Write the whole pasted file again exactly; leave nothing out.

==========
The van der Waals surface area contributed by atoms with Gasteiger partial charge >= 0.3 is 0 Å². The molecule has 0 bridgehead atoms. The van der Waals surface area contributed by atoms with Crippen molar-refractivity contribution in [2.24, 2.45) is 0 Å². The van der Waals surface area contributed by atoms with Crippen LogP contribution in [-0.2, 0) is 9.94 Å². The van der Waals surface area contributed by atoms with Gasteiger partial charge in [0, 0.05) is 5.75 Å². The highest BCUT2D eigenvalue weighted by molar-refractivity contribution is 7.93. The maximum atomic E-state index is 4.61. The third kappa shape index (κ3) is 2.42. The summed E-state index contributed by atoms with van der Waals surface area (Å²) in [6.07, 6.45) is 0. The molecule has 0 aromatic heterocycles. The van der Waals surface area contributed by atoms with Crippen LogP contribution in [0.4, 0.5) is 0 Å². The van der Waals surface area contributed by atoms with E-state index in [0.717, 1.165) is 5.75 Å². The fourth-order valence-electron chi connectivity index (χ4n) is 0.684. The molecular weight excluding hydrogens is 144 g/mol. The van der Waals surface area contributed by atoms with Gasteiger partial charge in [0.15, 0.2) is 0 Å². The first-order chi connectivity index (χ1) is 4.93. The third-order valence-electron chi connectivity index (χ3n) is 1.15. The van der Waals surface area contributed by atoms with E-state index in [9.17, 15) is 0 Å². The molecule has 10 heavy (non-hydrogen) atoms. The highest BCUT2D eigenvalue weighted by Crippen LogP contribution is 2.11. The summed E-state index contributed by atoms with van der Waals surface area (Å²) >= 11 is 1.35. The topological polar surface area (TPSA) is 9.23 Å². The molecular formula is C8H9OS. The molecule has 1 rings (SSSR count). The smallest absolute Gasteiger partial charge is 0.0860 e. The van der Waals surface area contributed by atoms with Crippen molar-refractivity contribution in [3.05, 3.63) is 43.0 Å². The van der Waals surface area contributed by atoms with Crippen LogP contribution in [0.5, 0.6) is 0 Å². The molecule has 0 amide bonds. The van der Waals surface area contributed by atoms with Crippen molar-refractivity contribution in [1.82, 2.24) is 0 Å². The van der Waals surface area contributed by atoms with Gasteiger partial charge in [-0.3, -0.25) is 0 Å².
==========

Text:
The van der Waals surface area contributed by atoms with Gasteiger partial charge >= 0.3 is 0 Å². The molecule has 0 bridgehead atoms. The van der Waals surface area contributed by atoms with Crippen molar-refractivity contribution in [2.24, 2.45) is 0 Å². The van der Waals surface area contributed by atoms with Crippen LogP contribution in [-0.2, 0) is 9.94 Å². The van der Waals surface area contributed by atoms with Gasteiger partial charge in [0, 0.05) is 5.75 Å². The highest BCUT2D eigenvalue weighted by molar-refractivity contribution is 7.93. The maximum atomic E-state index is 4.61. The third kappa shape index (κ3) is 2.42. The summed E-state index contributed by atoms with van der Waals surface area (Å²) in [6.07, 6.45) is 0. The molecule has 0 aromatic heterocycles. The van der Waals surface area contributed by atoms with Crippen LogP contribution in [0.4, 0.5) is 0 Å². The van der Waals surface area contributed by atoms with E-state index in [0.717, 1.165) is 5.75 Å². The fourth-order valence-electron chi connectivity index (χ4n) is 0.684. The molecular weight excluding hydrogens is 144 g/mol. The van der Waals surface area contributed by atoms with Gasteiger partial charge in [0.15, 0.2) is 0 Å². The first-order chi connectivity index (χ1) is 4.93. The third-order valence-electron chi connectivity index (χ3n) is 1.15. The van der Waals surface area contributed by atoms with E-state index in [9.17, 15) is 0 Å². The molecule has 10 heavy (non-hydrogen) atoms. The highest BCUT2D eigenvalue weighted by Crippen LogP contribution is 2.11. The summed E-state index contributed by atoms with van der Waals surface area (Å²) >= 11 is 1.35. The topological polar surface area (TPSA) is 9.23 Å². The molecular formula is C8H9OS. The molecule has 1 rings (SSSR count). The smallest absolute Gasteiger partial charge is 0.0860 e. The van der Waals surface area contributed by atoms with Crippen molar-refractivity contribution in [3.05, 3.63) is 43.0 Å². The van der Waals surface area contributed by atoms with Crippen LogP contribution in [0.5, 0.6) is 0 Å². The molecule has 0 amide bonds. The van der Waals surface area contributed by atoms with Crippen molar-refractivity contribution in [1.82, 2.24) is 0 Å². The van der Waals surface area contributed by atoms with Gasteiger partial charge in [-0.3, -0.25) is 0 Å².